Most days are cool and crisp now; the nights are growing colder. The leaves have donned their autumn colors and farmer’s fields have been harvested and sown with winter crops. It’s apple-picking season here in New England, one of my favorite Fall activities. While David worked on Blue, I joined Lin and family for a traditional autumn outing. We headed off to the Stowe Farm Orchard on an overcast Sunday morning where eight generations of the Stowe family have worked the soil and grown crops for eight generations ... since Ithamer Stow purchased some farmland in West Millbury, Massachusettsthe in the mid-19th century.
Despite the gray skies and an occasional sprinkle, the place was humming. Besides apple picking, there was a huge pumpkin patch, a petting zoo and farm animals, pony rides, hayrides and more. The sweet aroma of homemade pies and fudge wafted through the air. We indulged in many of the activities guided mostly by our sisterly silliness. I mean who could pass up a ride on the miniature Moochoo train, especially when one of the “cow cars” was named Moo Linda.Lin quickly reminded me that “linda” is Spanish for beautiful.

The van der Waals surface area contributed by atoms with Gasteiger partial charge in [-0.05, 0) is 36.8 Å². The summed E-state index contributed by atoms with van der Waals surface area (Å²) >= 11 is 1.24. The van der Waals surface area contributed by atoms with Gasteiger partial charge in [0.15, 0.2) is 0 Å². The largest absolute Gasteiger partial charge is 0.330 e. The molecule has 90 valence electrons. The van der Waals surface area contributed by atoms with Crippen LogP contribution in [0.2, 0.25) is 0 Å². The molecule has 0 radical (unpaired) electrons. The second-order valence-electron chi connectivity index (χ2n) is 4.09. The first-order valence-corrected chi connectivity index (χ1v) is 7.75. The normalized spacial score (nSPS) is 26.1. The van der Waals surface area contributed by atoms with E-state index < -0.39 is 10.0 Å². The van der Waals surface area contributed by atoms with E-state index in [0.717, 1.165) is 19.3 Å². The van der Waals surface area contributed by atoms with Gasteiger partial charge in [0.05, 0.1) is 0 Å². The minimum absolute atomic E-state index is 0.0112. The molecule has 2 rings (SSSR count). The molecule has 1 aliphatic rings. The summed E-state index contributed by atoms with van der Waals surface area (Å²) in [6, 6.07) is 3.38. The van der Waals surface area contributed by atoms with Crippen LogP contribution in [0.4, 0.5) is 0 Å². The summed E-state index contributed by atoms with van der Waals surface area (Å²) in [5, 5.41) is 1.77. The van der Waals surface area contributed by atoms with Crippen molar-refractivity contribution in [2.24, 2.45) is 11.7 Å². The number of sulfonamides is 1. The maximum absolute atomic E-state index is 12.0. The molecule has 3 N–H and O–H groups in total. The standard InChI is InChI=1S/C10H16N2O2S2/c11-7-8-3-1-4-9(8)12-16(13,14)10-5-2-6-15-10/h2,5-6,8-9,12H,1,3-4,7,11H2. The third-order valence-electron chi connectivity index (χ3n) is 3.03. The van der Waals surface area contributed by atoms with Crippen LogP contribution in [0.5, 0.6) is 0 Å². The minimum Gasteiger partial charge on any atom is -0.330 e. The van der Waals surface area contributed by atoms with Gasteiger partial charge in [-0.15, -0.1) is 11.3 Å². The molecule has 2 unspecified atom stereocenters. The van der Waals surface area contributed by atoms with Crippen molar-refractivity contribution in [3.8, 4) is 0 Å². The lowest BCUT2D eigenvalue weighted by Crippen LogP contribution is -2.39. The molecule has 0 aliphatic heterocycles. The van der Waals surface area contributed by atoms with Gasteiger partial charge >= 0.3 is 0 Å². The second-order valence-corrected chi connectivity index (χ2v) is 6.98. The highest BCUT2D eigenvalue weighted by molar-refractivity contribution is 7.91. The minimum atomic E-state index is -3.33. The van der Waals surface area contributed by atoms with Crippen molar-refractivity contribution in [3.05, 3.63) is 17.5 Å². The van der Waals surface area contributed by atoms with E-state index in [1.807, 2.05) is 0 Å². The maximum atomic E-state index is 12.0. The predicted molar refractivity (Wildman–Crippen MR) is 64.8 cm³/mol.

We took a pass on the bounce house, the mechanical bull and the climbing wall in favor of the more sedate “spooky hayride”. I’m not a horror fan, but I managed to contain my composure as the hay-loaded wagon was dragged by tractor along a well-worn “spooky” path. Not afeared in the least, 13-month old Daphne, promptly fell asleep in her Dad’s lap.
We finally got down to the business of apple-picking. It’s well into the season and there were lots of drops on the ground. Colored plastic ribbons identified the apple varieties and we headed for the Macouns … a crispy, crunchy variety, recommended for delectable eating. The entire orchard smelled sumptuously sweet, earthy and apple-y ... a nostalgic, comforting perfume for this born and bred New England girl.
I couldn’t help but remembering picking apples in Tasmania and southern Chile … the climates are not all that dissimilar, though they’re a bit more temperate in winter.
We picked a half peck of apples, but I think we ate as many as we picked. Empires and Cortlands were also ready for harvesting and we picked a few thinking we’d use them for some scrumptious homemade desert later on, but I doubt they’ll last that long. Savoring the sights, smells and fruits of the seasons as they roll past are some of life’s best treasures. Making memories is the best of all.